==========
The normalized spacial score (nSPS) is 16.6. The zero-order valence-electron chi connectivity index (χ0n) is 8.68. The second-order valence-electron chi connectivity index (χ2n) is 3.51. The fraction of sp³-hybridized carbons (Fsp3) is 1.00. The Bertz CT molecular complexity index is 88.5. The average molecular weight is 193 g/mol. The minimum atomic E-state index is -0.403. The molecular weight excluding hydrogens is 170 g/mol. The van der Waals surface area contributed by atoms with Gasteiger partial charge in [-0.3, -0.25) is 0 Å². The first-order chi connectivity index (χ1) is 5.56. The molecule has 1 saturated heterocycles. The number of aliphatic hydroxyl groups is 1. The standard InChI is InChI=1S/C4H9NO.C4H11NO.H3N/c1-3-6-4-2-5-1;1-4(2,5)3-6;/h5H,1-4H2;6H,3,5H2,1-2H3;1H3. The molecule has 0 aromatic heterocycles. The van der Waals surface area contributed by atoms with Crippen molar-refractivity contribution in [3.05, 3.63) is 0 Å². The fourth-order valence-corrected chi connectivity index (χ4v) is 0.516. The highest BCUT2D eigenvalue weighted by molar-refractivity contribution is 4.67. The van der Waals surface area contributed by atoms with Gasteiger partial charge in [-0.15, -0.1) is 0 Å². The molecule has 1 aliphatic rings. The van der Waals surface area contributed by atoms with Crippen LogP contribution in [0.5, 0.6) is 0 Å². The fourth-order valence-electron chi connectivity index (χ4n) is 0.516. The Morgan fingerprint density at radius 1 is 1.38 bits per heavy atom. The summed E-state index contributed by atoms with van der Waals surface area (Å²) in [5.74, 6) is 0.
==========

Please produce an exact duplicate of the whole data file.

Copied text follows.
The normalized spacial score (nSPS) is 16.6. The zero-order valence-electron chi connectivity index (χ0n) is 8.68. The second-order valence-electron chi connectivity index (χ2n) is 3.51. The fraction of sp³-hybridized carbons (Fsp3) is 1.00. The Bertz CT molecular complexity index is 88.5. The average molecular weight is 193 g/mol. The minimum atomic E-state index is -0.403. The molecular weight excluding hydrogens is 170 g/mol. The van der Waals surface area contributed by atoms with Gasteiger partial charge in [-0.3, -0.25) is 0 Å². The first-order chi connectivity index (χ1) is 5.56. The molecule has 1 saturated heterocycles. The number of aliphatic hydroxyl groups is 1. The standard InChI is InChI=1S/C4H9NO.C4H11NO.H3N/c1-3-6-4-2-5-1;1-4(2,5)3-6;/h5H,1-4H2;6H,3,5H2,1-2H3;1H3. The molecule has 0 aromatic heterocycles. The van der Waals surface area contributed by atoms with Crippen molar-refractivity contribution in [3.05, 3.63) is 0 Å². The fourth-order valence-corrected chi connectivity index (χ4v) is 0.516. The highest BCUT2D eigenvalue weighted by molar-refractivity contribution is 4.67. The van der Waals surface area contributed by atoms with Gasteiger partial charge in [-0.15, -0.1) is 0 Å². The molecule has 1 aliphatic rings. The van der Waals surface area contributed by atoms with Crippen LogP contribution in [0.5, 0.6) is 0 Å². The fourth-order valence-electron chi connectivity index (χ4n) is 0.516. The Morgan fingerprint density at radius 1 is 1.38 bits per heavy atom. The summed E-state index contributed by atoms with van der Waals surface area (Å²) in [5.74, 6) is 0.